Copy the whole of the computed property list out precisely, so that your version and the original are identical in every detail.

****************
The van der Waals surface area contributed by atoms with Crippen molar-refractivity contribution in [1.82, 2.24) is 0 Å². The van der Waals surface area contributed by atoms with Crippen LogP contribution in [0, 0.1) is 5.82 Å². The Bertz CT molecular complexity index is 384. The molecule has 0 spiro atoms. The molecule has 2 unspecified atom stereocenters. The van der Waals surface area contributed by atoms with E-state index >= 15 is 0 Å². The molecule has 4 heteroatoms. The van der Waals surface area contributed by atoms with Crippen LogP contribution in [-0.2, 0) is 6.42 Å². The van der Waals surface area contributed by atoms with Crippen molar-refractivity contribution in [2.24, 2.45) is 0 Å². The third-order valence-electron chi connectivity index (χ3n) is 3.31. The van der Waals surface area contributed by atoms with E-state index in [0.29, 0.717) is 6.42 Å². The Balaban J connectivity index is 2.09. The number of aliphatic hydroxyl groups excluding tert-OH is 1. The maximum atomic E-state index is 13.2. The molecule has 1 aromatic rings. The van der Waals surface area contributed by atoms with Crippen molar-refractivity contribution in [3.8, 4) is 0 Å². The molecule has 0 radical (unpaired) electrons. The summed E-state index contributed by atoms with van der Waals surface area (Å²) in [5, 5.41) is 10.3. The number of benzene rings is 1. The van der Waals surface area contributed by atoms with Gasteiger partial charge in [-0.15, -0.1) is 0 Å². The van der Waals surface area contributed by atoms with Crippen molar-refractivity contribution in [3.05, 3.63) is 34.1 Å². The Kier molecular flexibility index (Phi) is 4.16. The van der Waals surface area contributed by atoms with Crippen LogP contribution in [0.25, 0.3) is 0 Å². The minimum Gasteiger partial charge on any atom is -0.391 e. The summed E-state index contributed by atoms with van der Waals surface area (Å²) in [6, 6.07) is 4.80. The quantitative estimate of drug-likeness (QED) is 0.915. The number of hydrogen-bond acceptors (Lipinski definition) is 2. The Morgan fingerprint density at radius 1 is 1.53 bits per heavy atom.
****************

The van der Waals surface area contributed by atoms with Crippen molar-refractivity contribution in [1.82, 2.24) is 0 Å². The van der Waals surface area contributed by atoms with Crippen LogP contribution in [0, 0.1) is 5.82 Å². The Bertz CT molecular complexity index is 384. The molecule has 0 spiro atoms. The molecule has 2 unspecified atom stereocenters. The van der Waals surface area contributed by atoms with E-state index >= 15 is 0 Å². The molecule has 4 heteroatoms. The van der Waals surface area contributed by atoms with Crippen LogP contribution in [-0.2, 0) is 6.42 Å². The van der Waals surface area contributed by atoms with Crippen molar-refractivity contribution in [2.24, 2.45) is 0 Å². The third-order valence-electron chi connectivity index (χ3n) is 3.31. The van der Waals surface area contributed by atoms with E-state index in [0.29, 0.717) is 6.42 Å². The Balaban J connectivity index is 2.09. The number of aliphatic hydroxyl groups excluding tert-OH is 1. The maximum atomic E-state index is 13.2. The molecule has 1 aromatic rings. The van der Waals surface area contributed by atoms with Crippen molar-refractivity contribution in [3.8, 4) is 0 Å². The molecule has 0 radical (unpaired) electrons. The summed E-state index contributed by atoms with van der Waals surface area (Å²) in [5, 5.41) is 10.3. The number of benzene rings is 1. The van der Waals surface area contributed by atoms with Gasteiger partial charge in [-0.15, -0.1) is 0 Å². The van der Waals surface area contributed by atoms with Crippen molar-refractivity contribution in [3.05, 3.63) is 34.1 Å². The Kier molecular flexibility index (Phi) is 4.16. The van der Waals surface area contributed by atoms with Crippen LogP contribution in [0.25, 0.3) is 0 Å². The minimum Gasteiger partial charge on any atom is -0.391 e. The summed E-state index contributed by atoms with van der Waals surface area (Å²) in [6, 6.07) is 4.80. The quantitative estimate of drug-likeness (QED) is 0.915. The number of hydrogen-bond acceptors (Lipinski definition) is 2. The Morgan fingerprint density at radius 1 is 1.53 bits per heavy atom.